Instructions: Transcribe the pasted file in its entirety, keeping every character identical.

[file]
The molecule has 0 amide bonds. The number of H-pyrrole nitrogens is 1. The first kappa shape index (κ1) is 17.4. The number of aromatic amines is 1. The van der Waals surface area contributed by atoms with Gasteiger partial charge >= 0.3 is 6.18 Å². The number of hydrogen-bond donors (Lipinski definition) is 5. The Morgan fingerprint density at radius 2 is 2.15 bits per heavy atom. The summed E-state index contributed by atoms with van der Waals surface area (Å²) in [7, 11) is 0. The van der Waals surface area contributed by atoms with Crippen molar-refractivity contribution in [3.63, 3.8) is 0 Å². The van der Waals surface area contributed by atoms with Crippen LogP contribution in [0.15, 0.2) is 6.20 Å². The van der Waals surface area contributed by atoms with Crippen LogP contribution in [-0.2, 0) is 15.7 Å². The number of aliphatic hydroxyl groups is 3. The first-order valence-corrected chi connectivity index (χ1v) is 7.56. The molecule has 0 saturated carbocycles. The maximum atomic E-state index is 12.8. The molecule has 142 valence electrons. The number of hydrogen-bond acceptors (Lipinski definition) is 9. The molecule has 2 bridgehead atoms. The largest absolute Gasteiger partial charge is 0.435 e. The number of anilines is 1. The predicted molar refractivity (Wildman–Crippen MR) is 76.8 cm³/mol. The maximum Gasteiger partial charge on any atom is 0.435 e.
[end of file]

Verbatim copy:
The molecule has 0 amide bonds. The number of H-pyrrole nitrogens is 1. The first kappa shape index (κ1) is 17.4. The number of aromatic amines is 1. The van der Waals surface area contributed by atoms with Gasteiger partial charge >= 0.3 is 6.18 Å². The number of hydrogen-bond donors (Lipinski definition) is 5. The Morgan fingerprint density at radius 2 is 2.15 bits per heavy atom. The summed E-state index contributed by atoms with van der Waals surface area (Å²) in [7, 11) is 0. The van der Waals surface area contributed by atoms with Crippen molar-refractivity contribution in [3.63, 3.8) is 0 Å². The van der Waals surface area contributed by atoms with Crippen LogP contribution in [0.15, 0.2) is 6.20 Å². The van der Waals surface area contributed by atoms with Crippen LogP contribution in [-0.2, 0) is 15.7 Å². The number of aliphatic hydroxyl groups is 3. The first-order valence-corrected chi connectivity index (χ1v) is 7.56. The molecule has 0 saturated carbocycles. The maximum atomic E-state index is 12.8. The molecule has 142 valence electrons. The number of hydrogen-bond acceptors (Lipinski definition) is 9. The molecule has 2 bridgehead atoms. The largest absolute Gasteiger partial charge is 0.435 e. The number of anilines is 1. The predicted molar refractivity (Wildman–Crippen MR) is 76.8 cm³/mol. The maximum Gasteiger partial charge on any atom is 0.435 e.